Major Battle sculpture commission
Commemorative sculpture expected to boost tourism & business
Site of the Battle of Hastings in 1066, the historic town of Battle in East Sussex is now bustling with independent, family run businesses and is the home of English Heritage jewel, Battle Abbey. Built on the instruction of Pope Alexander II to atone for the bloodshed of 1066, Battle Abbey is currently the only public commemoration of the battle that changed the course of English history 950 years ago.
But all that is now set to change – newly elected Mayor of Battle, David Furness, is leading the charge to permanently mark the 950th anniversary of the great battle with a major public sculpture commission. He explains “Unbelievably, although Battle is the actual site of the Battle of Hastings, no lasting public work to mark the conquest has been commissioned since 1071!
In 2015 Battle Town Council launched a public competition inviting designs for a commemoration. Sixty entries were received and Battle resident, Kenneth Higgs, was selected from the shortlist of those with the most votes. Said Mr Higgs “I was delighted and proud that my design was chosen out of so many. It will look stunning on the roundabout – I do hope it’s erected in 2016.”
The commission is believed to potentially be one the great sculpture commissions of our time and will without doubt attract attention from around the world. Internationally renowned sculptor Guy Portelli will create the piece and he intends to pay homage, not just to lives lost on both opposing sides, but to animals lost in all conflicts since. He says “It’s a unique coincidence that so many historical lines converge in 2016. The Queen’s (whose grandfather 22 times removed was William the Conqueror) 90th birthday, the referendum to either remove or reinforce our bonds with Europe, and anniversaries of the first and second world wars. All these historical events need to be honoured within this sculpture and I’m thrilled to be a part of both marking, and making, history in Battle.”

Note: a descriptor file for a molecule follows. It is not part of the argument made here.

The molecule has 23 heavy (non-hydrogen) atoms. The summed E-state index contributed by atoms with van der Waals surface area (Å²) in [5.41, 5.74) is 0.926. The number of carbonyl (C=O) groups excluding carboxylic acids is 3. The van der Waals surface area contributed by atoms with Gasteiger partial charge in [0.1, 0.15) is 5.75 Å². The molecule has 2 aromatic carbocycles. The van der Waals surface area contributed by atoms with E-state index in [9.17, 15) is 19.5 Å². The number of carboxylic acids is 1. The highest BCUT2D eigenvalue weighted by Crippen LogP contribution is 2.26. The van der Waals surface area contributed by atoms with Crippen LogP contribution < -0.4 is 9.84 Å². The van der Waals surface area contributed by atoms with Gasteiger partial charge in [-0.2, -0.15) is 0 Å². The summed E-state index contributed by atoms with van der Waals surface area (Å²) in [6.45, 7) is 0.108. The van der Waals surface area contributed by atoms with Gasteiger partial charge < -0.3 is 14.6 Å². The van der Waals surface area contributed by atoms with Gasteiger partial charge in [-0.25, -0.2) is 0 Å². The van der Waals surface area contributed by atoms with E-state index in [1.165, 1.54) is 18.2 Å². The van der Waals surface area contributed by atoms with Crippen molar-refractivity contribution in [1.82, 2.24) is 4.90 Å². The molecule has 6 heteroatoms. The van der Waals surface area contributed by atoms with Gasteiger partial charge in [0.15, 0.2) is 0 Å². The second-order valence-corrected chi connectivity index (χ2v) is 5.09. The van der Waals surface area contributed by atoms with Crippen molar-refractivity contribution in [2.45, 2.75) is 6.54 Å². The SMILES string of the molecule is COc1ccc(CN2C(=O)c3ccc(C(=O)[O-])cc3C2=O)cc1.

And Mr Higgs will be pleased to know the sculpture is planned for installation on the date of the Norman landings at Pevensey on September 28th, and officially unveiled on the date of the battle itself, October 14th.
The siting of the sculpture at the main entry point to the town from the north and west is additionally expected to lead to a positive impact on business in Battle town centre. With Battle Abbey on the southerly entrance, visitors will walk the full length of the town’s High Street to visit both commemorative sites. Paula Williams, founder of BRITISH Design BRITISH Made on the High Street believes it can only augment everything Battle has to offer, saying “Guy Portelli’s sculpture will undoubtedly boost footfall towards the north end of town, unifying both ends of our High St”.
The sculpture will be paid for by public donations and fund-raising is now underway. David Furness is currently approaching local businesses, groups and individuals to invite contributions, large or small, and is receiving overwhelming public support. Additionally, a crowd-funding account has been created and individuals can contribute to this historic project on www.gofundme.com/1066Sculpture with anything from £1 to £10,000. Furness is adamant that this must be a ‘monument of the people’ and not reliant on public finances. He says “The outcome of the Battle of Hastings set England on a new course. Wouldn’t it be wonderful if, in 2016, we were to leave a monument that will last for hundreds of years, marking this momentous occasion and remembering all that have fallen in combat since that nation defining moment.”
Photographed at The Almonry and Battle Museum gardens are left to right:
Jane Ellis, 1066 Country Marketing. Kenneth Higgs, winning designer. Guy Portelli, sculptor. Huw Merriman, MP for Battle & Bexhill.David Furness, Mayor of Battle